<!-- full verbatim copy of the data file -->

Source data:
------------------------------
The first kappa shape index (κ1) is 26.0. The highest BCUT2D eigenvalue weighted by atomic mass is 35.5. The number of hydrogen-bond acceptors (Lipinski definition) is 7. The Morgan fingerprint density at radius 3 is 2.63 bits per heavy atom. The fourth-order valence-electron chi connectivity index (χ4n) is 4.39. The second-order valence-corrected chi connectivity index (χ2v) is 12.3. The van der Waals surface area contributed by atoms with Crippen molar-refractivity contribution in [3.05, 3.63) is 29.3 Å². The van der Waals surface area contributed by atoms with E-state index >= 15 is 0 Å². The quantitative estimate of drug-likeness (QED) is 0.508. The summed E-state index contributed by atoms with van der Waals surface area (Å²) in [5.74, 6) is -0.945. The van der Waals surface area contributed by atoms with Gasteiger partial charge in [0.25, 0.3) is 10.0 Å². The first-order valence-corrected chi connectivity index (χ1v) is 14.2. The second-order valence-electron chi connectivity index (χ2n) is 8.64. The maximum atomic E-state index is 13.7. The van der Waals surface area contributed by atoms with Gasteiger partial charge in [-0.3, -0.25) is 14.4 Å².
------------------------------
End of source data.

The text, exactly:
The first kappa shape index (κ1) is 26.0. The highest BCUT2D eigenvalue weighted by atomic mass is 35.5. The number of hydrogen-bond acceptors (Lipinski definition) is 7. The Morgan fingerprint density at radius 3 is 2.63 bits per heavy atom. The fourth-order valence-electron chi connectivity index (χ4n) is 4.39. The second-order valence-corrected chi connectivity index (χ2v) is 12.3. The van der Waals surface area contributed by atoms with Crippen molar-refractivity contribution in [3.05, 3.63) is 29.3 Å². The van der Waals surface area contributed by atoms with E-state index >= 15 is 0 Å². The quantitative estimate of drug-likeness (QED) is 0.508. The summed E-state index contributed by atoms with van der Waals surface area (Å²) in [5.74, 6) is -0.945. The van der Waals surface area contributed by atoms with Gasteiger partial charge in [0.25, 0.3) is 10.0 Å². The first-order valence-corrected chi connectivity index (χ1v) is 14.2. The second-order valence-electron chi connectivity index (χ2n) is 8.64. The maximum atomic E-state index is 13.7. The van der Waals surface area contributed by atoms with Gasteiger partial charge in [-0.3, -0.25) is 14.4 Å².